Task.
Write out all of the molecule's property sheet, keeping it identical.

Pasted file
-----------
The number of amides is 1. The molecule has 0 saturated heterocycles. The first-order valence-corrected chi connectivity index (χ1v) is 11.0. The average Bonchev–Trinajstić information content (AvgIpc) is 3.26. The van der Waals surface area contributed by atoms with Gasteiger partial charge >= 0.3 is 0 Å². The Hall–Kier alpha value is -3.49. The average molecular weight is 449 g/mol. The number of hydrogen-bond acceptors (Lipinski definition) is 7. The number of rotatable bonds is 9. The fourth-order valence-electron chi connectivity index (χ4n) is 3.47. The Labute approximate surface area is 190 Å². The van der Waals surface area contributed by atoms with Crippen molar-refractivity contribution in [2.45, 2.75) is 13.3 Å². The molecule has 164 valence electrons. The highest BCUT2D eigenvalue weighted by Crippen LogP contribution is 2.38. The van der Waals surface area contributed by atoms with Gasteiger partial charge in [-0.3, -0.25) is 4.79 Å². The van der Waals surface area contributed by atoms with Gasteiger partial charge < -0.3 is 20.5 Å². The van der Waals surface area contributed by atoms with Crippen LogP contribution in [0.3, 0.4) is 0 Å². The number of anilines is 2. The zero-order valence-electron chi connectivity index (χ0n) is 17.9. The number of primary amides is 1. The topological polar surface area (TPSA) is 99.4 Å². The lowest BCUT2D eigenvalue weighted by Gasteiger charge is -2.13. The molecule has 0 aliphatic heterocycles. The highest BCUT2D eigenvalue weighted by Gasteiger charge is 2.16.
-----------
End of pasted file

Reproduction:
The number of amides is 1. The molecule has 0 saturated heterocycles. The first-order valence-corrected chi connectivity index (χ1v) is 11.0. The average Bonchev–Trinajstić information content (AvgIpc) is 3.26. The van der Waals surface area contributed by atoms with Gasteiger partial charge >= 0.3 is 0 Å². The Hall–Kier alpha value is -3.49. The average molecular weight is 449 g/mol. The number of hydrogen-bond acceptors (Lipinski definition) is 7. The number of rotatable bonds is 9. The fourth-order valence-electron chi connectivity index (χ4n) is 3.47. The Labute approximate surface area is 190 Å². The van der Waals surface area contributed by atoms with Crippen molar-refractivity contribution in [2.45, 2.75) is 13.3 Å². The molecule has 164 valence electrons. The highest BCUT2D eigenvalue weighted by Crippen LogP contribution is 2.38. The van der Waals surface area contributed by atoms with Gasteiger partial charge in [-0.3, -0.25) is 4.79 Å². The van der Waals surface area contributed by atoms with Gasteiger partial charge < -0.3 is 20.5 Å². The van der Waals surface area contributed by atoms with Crippen LogP contribution in [0.3, 0.4) is 0 Å². The number of anilines is 2. The zero-order valence-electron chi connectivity index (χ0n) is 17.9. The number of primary amides is 1. The topological polar surface area (TPSA) is 99.4 Å². The lowest BCUT2D eigenvalue weighted by Gasteiger charge is -2.13. The molecule has 0 aliphatic heterocycles. The highest BCUT2D eigenvalue weighted by Gasteiger charge is 2.16.